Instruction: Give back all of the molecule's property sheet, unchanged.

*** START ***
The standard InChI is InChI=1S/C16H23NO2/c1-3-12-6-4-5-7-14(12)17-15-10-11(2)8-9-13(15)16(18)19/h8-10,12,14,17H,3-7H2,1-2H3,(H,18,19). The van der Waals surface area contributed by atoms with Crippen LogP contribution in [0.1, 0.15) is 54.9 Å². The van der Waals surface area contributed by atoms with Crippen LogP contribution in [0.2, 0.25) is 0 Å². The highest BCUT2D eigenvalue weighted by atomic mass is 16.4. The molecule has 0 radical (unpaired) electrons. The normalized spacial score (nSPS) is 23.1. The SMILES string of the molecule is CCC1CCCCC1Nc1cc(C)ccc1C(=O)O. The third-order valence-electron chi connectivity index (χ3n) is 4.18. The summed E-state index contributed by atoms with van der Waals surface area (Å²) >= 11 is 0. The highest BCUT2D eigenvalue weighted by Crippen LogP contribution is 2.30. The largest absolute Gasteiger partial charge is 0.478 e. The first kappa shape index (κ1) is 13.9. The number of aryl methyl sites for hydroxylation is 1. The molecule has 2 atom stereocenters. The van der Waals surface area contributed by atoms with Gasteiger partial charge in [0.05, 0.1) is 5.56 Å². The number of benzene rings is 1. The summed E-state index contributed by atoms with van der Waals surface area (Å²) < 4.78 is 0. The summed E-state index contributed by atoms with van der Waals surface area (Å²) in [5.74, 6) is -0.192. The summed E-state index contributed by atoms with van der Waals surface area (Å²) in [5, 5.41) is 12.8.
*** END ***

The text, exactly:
The standard InChI is InChI=1S/C16H23NO2/c1-3-12-6-4-5-7-14(12)17-15-10-11(2)8-9-13(15)16(18)19/h8-10,12,14,17H,3-7H2,1-2H3,(H,18,19). The van der Waals surface area contributed by atoms with Crippen LogP contribution in [0.1, 0.15) is 54.9 Å². The van der Waals surface area contributed by atoms with Crippen LogP contribution in [0.2, 0.25) is 0 Å². The highest BCUT2D eigenvalue weighted by atomic mass is 16.4. The molecule has 0 radical (unpaired) electrons. The normalized spacial score (nSPS) is 23.1. The SMILES string of the molecule is CCC1CCCCC1Nc1cc(C)ccc1C(=O)O. The third-order valence-electron chi connectivity index (χ3n) is 4.18. The summed E-state index contributed by atoms with van der Waals surface area (Å²) >= 11 is 0. The highest BCUT2D eigenvalue weighted by Crippen LogP contribution is 2.30. The largest absolute Gasteiger partial charge is 0.478 e. The first kappa shape index (κ1) is 13.9. The number of aryl methyl sites for hydroxylation is 1. The molecule has 2 atom stereocenters. The van der Waals surface area contributed by atoms with Gasteiger partial charge in [0.05, 0.1) is 5.56 Å². The number of benzene rings is 1. The summed E-state index contributed by atoms with van der Waals surface area (Å²) < 4.78 is 0. The summed E-state index contributed by atoms with van der Waals surface area (Å²) in [5.74, 6) is -0.192. The summed E-state index contributed by atoms with van der Waals surface area (Å²) in [5, 5.41) is 12.8.